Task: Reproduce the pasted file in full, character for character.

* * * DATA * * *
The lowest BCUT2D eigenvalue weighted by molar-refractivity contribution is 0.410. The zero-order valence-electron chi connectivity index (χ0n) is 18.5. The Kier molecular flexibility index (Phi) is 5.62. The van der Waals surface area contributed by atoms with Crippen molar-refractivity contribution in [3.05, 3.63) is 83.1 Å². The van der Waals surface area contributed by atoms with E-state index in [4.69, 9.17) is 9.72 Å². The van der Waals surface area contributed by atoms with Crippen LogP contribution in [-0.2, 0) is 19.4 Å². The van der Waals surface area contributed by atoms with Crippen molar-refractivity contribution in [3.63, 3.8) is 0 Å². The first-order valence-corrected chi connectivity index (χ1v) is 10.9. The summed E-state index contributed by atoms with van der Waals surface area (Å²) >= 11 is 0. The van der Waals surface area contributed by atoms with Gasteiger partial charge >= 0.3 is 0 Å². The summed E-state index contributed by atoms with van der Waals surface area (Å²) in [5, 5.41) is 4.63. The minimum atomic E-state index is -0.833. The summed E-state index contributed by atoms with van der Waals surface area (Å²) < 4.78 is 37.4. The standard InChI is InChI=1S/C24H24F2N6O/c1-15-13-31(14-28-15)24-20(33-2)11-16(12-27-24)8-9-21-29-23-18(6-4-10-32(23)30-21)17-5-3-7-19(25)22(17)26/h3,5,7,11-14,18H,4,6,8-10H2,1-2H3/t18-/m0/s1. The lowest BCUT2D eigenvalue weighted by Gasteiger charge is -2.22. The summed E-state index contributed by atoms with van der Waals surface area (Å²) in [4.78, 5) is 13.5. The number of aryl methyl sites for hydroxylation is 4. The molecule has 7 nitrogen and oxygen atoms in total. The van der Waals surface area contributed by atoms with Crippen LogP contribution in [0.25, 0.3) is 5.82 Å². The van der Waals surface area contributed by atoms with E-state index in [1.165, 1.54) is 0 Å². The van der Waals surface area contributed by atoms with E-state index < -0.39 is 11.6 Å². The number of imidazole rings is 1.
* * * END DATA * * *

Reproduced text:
The lowest BCUT2D eigenvalue weighted by molar-refractivity contribution is 0.410. The zero-order valence-electron chi connectivity index (χ0n) is 18.5. The Kier molecular flexibility index (Phi) is 5.62. The van der Waals surface area contributed by atoms with Crippen molar-refractivity contribution in [3.05, 3.63) is 83.1 Å². The van der Waals surface area contributed by atoms with E-state index in [4.69, 9.17) is 9.72 Å². The van der Waals surface area contributed by atoms with Crippen LogP contribution in [-0.2, 0) is 19.4 Å². The van der Waals surface area contributed by atoms with Crippen molar-refractivity contribution in [3.63, 3.8) is 0 Å². The first-order valence-corrected chi connectivity index (χ1v) is 10.9. The summed E-state index contributed by atoms with van der Waals surface area (Å²) >= 11 is 0. The van der Waals surface area contributed by atoms with Gasteiger partial charge >= 0.3 is 0 Å². The summed E-state index contributed by atoms with van der Waals surface area (Å²) in [5, 5.41) is 4.63. The minimum atomic E-state index is -0.833. The summed E-state index contributed by atoms with van der Waals surface area (Å²) < 4.78 is 37.4. The standard InChI is InChI=1S/C24H24F2N6O/c1-15-13-31(14-28-15)24-20(33-2)11-16(12-27-24)8-9-21-29-23-18(6-4-10-32(23)30-21)17-5-3-7-19(25)22(17)26/h3,5,7,11-14,18H,4,6,8-10H2,1-2H3/t18-/m0/s1. The lowest BCUT2D eigenvalue weighted by Gasteiger charge is -2.22. The summed E-state index contributed by atoms with van der Waals surface area (Å²) in [4.78, 5) is 13.5. The number of aryl methyl sites for hydroxylation is 4. The molecule has 7 nitrogen and oxygen atoms in total. The van der Waals surface area contributed by atoms with Crippen LogP contribution in [0.25, 0.3) is 5.82 Å². The van der Waals surface area contributed by atoms with E-state index in [1.165, 1.54) is 0 Å². The van der Waals surface area contributed by atoms with E-state index < -0.39 is 11.6 Å². The number of imidazole rings is 1.